I think a lot of Republicans are saying going forward, more about Donald Trump’s personality than his politics. I think there are a lot of Republicans – and frankly a lot of Democrats – who can’t separate politics from personality, he said. Donald Trump probably has one of the best messages of conservatism we’ve seen as a party in many generations, but he may not have been the best messenger for that.
In Georgia, however, Trump could play a prominent role in 2022 – with the post of governor, a Senate seat, and other key election contests. Mr. Trump has repeatedly expressed his desire to exact revenge on Gov. Brian Kemp and other GOP officials who refused to back up his false allegations of voter fraud.
Shepard said there is a real danger that Republicans will look backward rather than focus on historically favorable midterm elections, in which the party not in power usually wins seats.
If the Republicans grapple with each other and try to postpone the 2020 election, we will miss the focus that should have defined what happened during the two years of Democratic rule in Washington, he said.
Others have said the GOP is prepared to lose national and state races if it remains tied to an unpopular former president.
Deception is not a winner across the country. When they reach the national level, they will get a reality check and realize they are not winning, said Olivia Troyer, a former anti-Trump National Security Advisor under former Vice President Mike Pence and now director of the Republican Accountability Project.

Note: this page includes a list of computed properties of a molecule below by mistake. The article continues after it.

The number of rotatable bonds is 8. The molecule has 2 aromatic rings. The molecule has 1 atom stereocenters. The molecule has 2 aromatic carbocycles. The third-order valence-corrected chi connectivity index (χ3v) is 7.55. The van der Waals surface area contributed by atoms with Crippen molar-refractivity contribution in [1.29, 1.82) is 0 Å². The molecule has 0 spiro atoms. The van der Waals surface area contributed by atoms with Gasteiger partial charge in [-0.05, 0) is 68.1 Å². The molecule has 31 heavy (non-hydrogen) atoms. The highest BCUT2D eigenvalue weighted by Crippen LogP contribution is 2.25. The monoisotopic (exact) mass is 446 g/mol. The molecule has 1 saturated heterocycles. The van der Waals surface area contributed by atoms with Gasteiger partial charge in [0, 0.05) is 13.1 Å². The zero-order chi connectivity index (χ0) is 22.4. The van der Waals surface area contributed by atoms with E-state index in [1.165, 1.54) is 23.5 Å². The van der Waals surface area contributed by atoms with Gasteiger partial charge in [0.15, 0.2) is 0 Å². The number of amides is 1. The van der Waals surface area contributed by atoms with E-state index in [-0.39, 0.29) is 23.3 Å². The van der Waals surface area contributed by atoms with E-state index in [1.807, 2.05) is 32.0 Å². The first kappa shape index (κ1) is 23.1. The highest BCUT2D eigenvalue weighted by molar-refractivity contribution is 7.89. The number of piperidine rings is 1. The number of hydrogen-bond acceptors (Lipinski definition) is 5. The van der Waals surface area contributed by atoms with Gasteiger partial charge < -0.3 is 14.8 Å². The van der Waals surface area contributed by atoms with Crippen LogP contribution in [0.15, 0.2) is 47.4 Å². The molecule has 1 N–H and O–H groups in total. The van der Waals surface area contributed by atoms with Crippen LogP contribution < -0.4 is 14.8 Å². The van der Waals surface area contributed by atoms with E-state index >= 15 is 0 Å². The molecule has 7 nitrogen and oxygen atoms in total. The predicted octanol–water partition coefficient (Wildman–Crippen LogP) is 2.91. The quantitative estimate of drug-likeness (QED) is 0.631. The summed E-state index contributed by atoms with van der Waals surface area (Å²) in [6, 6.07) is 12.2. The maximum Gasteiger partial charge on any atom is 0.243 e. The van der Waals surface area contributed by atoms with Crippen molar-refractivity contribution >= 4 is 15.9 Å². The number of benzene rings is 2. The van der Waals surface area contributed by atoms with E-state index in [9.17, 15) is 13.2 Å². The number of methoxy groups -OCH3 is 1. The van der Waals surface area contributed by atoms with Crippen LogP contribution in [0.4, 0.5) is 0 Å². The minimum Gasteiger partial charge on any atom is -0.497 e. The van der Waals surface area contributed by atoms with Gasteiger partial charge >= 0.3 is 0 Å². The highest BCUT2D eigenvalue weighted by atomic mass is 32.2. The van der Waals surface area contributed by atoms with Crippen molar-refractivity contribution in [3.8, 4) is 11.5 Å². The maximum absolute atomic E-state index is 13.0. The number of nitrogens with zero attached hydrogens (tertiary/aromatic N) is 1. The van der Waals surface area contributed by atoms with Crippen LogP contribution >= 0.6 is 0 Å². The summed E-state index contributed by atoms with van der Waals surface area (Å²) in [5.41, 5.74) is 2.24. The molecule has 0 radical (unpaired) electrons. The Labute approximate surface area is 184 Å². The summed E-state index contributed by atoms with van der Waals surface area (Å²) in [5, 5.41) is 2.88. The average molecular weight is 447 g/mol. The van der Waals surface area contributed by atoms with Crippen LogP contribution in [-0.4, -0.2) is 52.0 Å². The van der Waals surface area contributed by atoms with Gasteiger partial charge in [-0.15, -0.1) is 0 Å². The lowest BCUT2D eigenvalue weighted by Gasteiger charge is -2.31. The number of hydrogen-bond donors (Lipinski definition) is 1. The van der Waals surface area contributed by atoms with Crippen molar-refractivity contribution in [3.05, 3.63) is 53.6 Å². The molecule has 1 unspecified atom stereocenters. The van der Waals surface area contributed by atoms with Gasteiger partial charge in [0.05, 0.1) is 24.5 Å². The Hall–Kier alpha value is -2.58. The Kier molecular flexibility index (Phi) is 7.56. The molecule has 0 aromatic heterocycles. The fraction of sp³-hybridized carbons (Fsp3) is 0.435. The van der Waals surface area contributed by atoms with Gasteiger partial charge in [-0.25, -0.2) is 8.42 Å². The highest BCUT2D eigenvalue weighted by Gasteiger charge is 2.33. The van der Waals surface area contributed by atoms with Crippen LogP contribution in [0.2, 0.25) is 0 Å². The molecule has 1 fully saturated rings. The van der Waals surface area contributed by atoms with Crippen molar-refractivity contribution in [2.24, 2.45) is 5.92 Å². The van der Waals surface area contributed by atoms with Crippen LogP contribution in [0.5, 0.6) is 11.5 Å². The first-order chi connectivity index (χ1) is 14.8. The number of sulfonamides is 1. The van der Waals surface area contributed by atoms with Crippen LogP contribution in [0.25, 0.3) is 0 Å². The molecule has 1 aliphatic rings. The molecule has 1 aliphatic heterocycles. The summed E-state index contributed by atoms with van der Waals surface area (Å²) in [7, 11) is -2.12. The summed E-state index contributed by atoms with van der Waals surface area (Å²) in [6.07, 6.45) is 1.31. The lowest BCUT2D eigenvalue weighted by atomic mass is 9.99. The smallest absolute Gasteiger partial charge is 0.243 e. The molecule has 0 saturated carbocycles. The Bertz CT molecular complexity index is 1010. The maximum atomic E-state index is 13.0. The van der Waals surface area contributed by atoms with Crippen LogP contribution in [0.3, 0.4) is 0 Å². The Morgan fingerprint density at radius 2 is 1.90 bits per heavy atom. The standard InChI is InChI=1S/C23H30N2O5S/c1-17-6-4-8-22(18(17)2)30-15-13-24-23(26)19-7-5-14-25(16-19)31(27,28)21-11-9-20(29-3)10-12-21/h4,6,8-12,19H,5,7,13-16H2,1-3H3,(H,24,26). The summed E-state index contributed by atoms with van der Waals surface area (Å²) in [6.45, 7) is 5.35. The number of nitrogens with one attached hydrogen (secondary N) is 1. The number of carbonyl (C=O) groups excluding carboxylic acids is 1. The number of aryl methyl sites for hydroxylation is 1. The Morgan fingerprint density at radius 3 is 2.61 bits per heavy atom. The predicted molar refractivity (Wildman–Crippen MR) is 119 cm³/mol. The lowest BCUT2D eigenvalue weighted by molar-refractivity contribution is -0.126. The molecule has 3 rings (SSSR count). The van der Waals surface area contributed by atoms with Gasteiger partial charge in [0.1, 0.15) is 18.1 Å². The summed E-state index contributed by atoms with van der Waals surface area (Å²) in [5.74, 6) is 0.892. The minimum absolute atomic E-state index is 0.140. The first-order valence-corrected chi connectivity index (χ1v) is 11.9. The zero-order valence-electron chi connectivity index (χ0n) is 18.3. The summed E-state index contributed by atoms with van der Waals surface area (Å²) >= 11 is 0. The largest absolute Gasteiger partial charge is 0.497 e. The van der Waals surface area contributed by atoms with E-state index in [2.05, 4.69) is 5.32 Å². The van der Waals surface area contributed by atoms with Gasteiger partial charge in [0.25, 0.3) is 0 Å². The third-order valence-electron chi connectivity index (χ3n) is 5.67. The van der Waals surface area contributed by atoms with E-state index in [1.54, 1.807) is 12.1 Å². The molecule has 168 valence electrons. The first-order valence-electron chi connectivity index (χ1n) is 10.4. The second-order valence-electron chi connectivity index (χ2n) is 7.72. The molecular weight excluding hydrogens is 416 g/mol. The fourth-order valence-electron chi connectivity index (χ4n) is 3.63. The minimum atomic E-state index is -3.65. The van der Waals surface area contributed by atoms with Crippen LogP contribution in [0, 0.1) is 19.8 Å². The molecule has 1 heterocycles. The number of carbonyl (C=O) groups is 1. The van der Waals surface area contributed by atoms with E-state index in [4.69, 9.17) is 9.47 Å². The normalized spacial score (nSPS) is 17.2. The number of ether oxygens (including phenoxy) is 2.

She argued that the GOP should disassociate itself from Trump entirely, rather than trying to moderate his excesses without taking action – as the Senate could have done – to remove him from office.
What you are basically doing is marginalizing a large portion of this population, which is made up of more moderate Republicans who don’t want to align themselves with Trumpism. So until you solve this problem, you can’t pretend to be on the side of, say, trade and small governments.
However, in the current political climate, such a break seems largely impossible: Conservative media organizations have largely rewarded those who have defended Trump with airtime, and personalities who have supported Trump’s false campaign statements, including Senator Josh Hawley of Missouri and Marjorie Taylor Green of Georgia, have seen more money come in during the election.
The path of least resistance for the Republicans is to unite while the loyal opposition focuses on the natural political gravity of the mid-term cycle. But the problem of the right-wing question complicates this tension – there is a vote market to protect Trump, and it will somehow be used to turn primaries into de facto referendums and put those deemed not loyal enough in an awkward position, said Republican strategist Liam Donovan.
It’s too early to tell whether voters will reward or punish the few GOP figures who have had the misfortune to criticize Trump, including Representative Liz Cheney of Wyoming, the third Republican in the House of Representatives, who voted for impeachment proceedings against Trump, and Senator Lisa Murkowski of Alaska, who voted a no-confidence vote against Trump and is running for re-election next year.
It is not yet clear the extent to which Trump himself and his family members plan to personally campaign, advertise and raise funds for the 2022 candidates. And also the course of the coronavirus pandemic – including the distribution of vaccines, the re-opening of schools, etc. – may be a much more important factor.
Primaries may yield candidates or divisions that squander otherwise winnable contests, but much of 2022 will depend on the macro issue of whether voters feel life has returned to normal, Donovan said. Either way, in about a year we’ll have a good idea if the GOP is ready or even willing to move on.